Guy is busking and the Hare Krishnas come past him with their own music. Funny story... when I was in Dublin, at one point I was waiting to cross a street towards my hotel and one one side of the corner there was a big guy dressed up as a leprachaun, on another side there was a line of people linked together shouting through a megaphone at a fur store, and then coming through the middle were the Hare Krishna's all jolly, skipping, banging their tambourines to "harreee krishnaa haaaareee krishna!" It was maybe the most stand out moment of the weekend I have.

And here, Guy and Girl walk off into Grafton Street, happy to be with the other.

You must have fallen from the sky
You must have come here in the pouring rain
You took so many through the light
And now you're on your own.

If you're an avid reader of the blog, you'll remember my post from when I went to go see Glen Hansard and Marketa Irglova play as the Swell Season, the band that formed from the movie, back in the fall. You can see my videos and read my review here.

Wednesday, March 18, 2009

RSS Reads: As of March 19

I haven't updated your musical news in about a month or so now, so here's an ultimate update. Read on.

In celebrating the new release of Hazards of Love by the Decemberists, here are two awesome write ups of the rock opus. Charts, haikus, and all. Talk about album review. (Paste)

Broken Social Scene are keeping themselves in the limelight by having a book written about them and also managing to sing in a movie. (Chart)

However, Nashville band Kings of Leon are taking their publicity to a new level, by starting a complete uproar backstage at the BRIT Awards. (NME)

But Lily Allen always takes the cake. They freak out when she pukes (NME) and they absorb her lyrics to find out the obvious, especially when it's the name of the album (NPR).

Snoop Dogg is picking up on it as well. He recently converted to Islam (NME) but probably rebuked it after trying to rap with Paris Hilton. (National Post)

The more I'm writing this, the more I'm realizing how attention-grabbing each of these stories are made to be. And with that, I present to you Iggy Pop's jazz album. (Pitchfork)

Wait, wait! It gets better. Noel Gallagher had won the Best Blog at the Shockwaves NME Awards a few weeks ago, but admitted he has 'never' used a computer. Hmm... (NME)

I'm really getting ahead of myself now. Pete Wentz is afraid someone's trying to kill him. Really? I could say so much about this, but I'll spare you. (Chart)

Actress turned rockstar Juliette Lewis has spoken out about ditching her band The Licks because it just didn't work anymore. She now is backed by The New Romantiques. Classy. (NME)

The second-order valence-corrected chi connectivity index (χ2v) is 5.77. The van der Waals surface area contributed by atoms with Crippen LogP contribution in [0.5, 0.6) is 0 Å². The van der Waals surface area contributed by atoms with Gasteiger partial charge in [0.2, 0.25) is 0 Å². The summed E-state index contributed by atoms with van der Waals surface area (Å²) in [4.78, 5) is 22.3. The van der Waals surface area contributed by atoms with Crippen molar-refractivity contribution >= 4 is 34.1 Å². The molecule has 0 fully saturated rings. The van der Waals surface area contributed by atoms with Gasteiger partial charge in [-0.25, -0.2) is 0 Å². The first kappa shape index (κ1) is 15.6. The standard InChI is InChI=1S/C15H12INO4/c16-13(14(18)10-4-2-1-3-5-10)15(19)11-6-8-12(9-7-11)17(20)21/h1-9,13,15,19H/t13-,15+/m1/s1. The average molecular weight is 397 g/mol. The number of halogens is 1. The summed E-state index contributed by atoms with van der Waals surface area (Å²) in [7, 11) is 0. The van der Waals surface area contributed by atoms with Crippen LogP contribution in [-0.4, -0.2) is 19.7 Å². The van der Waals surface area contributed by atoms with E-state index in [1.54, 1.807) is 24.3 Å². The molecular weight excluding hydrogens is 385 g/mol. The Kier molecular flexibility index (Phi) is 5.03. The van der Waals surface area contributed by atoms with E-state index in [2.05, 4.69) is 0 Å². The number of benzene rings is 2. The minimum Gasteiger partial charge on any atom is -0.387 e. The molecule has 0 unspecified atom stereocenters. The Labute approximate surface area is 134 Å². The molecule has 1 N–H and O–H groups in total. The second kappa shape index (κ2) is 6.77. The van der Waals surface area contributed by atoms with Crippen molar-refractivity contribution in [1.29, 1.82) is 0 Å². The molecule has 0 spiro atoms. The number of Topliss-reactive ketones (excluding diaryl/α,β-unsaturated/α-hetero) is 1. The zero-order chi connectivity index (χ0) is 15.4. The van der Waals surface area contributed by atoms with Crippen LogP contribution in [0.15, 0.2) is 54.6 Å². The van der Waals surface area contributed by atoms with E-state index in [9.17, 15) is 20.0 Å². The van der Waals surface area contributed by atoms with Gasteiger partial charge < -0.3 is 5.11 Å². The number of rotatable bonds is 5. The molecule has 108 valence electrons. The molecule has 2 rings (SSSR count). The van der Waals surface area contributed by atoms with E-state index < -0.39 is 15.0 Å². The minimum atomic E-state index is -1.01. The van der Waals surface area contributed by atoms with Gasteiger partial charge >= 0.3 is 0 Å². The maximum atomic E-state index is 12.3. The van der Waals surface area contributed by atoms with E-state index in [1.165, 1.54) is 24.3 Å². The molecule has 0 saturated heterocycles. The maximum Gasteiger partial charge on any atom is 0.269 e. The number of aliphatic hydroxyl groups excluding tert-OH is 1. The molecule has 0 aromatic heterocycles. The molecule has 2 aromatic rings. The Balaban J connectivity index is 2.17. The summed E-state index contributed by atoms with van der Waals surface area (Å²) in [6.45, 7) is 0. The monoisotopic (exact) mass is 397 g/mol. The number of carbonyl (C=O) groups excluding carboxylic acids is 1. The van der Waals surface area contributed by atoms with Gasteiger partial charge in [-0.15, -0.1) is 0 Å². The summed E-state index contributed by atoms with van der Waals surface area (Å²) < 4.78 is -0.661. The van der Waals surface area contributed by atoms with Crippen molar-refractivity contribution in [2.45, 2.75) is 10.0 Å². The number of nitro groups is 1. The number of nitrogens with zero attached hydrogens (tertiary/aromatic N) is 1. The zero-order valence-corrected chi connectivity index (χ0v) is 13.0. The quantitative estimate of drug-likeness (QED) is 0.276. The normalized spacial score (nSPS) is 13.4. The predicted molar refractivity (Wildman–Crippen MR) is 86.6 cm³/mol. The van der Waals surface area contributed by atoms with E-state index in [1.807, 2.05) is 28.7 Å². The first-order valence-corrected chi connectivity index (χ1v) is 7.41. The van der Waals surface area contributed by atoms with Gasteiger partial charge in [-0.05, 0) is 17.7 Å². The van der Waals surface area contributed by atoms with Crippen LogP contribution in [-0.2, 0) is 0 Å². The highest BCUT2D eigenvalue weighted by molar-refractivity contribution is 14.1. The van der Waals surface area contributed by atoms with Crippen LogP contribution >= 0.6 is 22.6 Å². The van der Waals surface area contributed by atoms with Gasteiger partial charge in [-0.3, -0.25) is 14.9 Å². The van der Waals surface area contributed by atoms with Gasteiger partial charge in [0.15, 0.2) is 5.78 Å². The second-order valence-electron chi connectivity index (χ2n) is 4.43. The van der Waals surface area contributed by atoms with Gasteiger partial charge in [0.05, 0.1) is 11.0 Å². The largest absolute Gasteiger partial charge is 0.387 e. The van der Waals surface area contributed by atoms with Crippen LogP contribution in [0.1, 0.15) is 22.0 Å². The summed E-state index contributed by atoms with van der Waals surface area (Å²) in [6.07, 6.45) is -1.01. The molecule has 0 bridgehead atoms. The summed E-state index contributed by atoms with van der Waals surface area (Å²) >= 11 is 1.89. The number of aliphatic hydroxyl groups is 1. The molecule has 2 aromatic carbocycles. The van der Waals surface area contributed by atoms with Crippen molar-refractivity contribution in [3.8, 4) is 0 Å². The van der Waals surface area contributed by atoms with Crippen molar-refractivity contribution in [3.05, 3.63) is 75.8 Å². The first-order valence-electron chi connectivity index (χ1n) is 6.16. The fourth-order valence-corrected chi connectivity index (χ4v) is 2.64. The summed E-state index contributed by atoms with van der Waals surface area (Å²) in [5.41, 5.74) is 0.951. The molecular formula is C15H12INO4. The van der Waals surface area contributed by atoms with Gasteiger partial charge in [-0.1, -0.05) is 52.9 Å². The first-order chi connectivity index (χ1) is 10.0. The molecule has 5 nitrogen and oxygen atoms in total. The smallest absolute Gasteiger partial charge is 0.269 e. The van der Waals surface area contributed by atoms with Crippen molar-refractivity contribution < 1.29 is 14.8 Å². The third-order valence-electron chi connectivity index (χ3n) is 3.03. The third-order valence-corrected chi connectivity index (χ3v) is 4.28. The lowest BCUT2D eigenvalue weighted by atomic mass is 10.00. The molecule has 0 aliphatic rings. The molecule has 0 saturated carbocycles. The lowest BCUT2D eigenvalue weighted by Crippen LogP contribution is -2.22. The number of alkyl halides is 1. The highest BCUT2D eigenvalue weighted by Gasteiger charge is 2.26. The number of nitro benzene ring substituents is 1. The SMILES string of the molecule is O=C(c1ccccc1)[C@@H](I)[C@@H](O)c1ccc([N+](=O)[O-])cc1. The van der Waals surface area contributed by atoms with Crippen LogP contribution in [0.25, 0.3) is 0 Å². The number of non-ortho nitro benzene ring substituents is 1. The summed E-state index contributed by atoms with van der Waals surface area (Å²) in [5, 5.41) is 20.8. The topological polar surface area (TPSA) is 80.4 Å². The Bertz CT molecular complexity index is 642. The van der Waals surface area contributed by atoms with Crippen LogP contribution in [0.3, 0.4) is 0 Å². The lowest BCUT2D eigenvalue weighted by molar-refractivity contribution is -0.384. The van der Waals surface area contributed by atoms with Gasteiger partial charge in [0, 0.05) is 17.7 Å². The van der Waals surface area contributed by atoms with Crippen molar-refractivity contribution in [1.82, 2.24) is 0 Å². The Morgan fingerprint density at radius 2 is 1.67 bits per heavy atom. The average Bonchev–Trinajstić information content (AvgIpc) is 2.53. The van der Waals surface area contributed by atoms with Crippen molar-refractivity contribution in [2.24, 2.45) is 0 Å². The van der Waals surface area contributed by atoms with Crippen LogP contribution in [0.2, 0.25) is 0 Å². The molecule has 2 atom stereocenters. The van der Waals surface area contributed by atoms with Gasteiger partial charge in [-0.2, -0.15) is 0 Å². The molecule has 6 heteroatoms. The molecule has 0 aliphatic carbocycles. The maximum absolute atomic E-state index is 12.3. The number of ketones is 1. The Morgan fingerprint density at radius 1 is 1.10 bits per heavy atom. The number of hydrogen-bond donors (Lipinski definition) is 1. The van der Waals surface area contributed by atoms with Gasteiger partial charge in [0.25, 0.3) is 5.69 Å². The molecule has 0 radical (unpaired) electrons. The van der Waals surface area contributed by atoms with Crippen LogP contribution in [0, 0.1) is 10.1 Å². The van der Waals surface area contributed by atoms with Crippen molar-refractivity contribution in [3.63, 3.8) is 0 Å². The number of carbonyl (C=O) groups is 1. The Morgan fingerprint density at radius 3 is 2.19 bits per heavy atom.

Oh, here's another... Ryan Gosling has turned to music, maybe from being so confused about Rachel (forget her! p.s. someday i WILL see you on the streets of T.O.) and recorded quite a spooky video with a bunch of kids -yikes- named "In The Room Where You Sleep". It really says so much. (Chart)

Jack White has a new band. I liked this mainly for the opening line: "You first have to wonder just how many side projects one musician needs." (Paste)

Jens Lenkman doesn't need the spotlight, but he's upset about how much attention his ukelele is getting. Therefore, what's a man to do but cast his iron steed aside? (Exclaim)

In slight well-deserved news, Klaxons have been forced to completely redo their second album because their major label wasn't a big enough fan. Boo urns. (Exclaim)

And if they're looking for a modest-model award, The Cribs have got it. (NME)

Coming back from... hiding... The Beatles now are still in the fore-front of your memory because if you go to Liverpool Hope University, you can tooootaaallly study them and come out of school... what... what job would you get?! (NME)

Oh, I'd so much rather study things like music vs. sex (NME) and music vs. pain. (CBC Radio 3)

CBC has figured out how to really get into bands on Twitter. (CBC Radio 3)

And even if you're a nobody, but know technology, you can be cool too. This is just... ridiculous to me though... (National Post)

And even if you're technology, you can try and be hip like your older brother. Is this good or bad? (CBC Radio 3)

Now I'll leave you with a couple good fights. Besides the fake Ben Folds and Torquil Campbell argument, there's these, which are soo much better.

Radiohead versus Miley Cyrus AND Kanye West - so great - you can also listen to what started Miley's side here, but don't for one second mistake I'm rooting for her. Radiohead all the way. (Chart and Pitchfork)

And then there's Wayne Coyne and Win Butler, which proved to be sad and hilarious at the same time. (Pitchfork and CBC Radio 3)

And that's it! Phew. A lot of stars looking for attention in the last month, that's for sure. Now let's do them all a favor and send them mental hugs. Or you can just whine more about Rihanna and Chris Brown, ask for advice over how you should feel about it, anything really to Jess at!

Saturday, March 7, 2009

In the daylight anything feels like home

I'm going to have a good day today. How do I know this? Because I fully woke up this morning while watching Matt and Kim's video for "Daylight".

I knew "Daylight" was a fantastic way to start an album, but now a day, wow!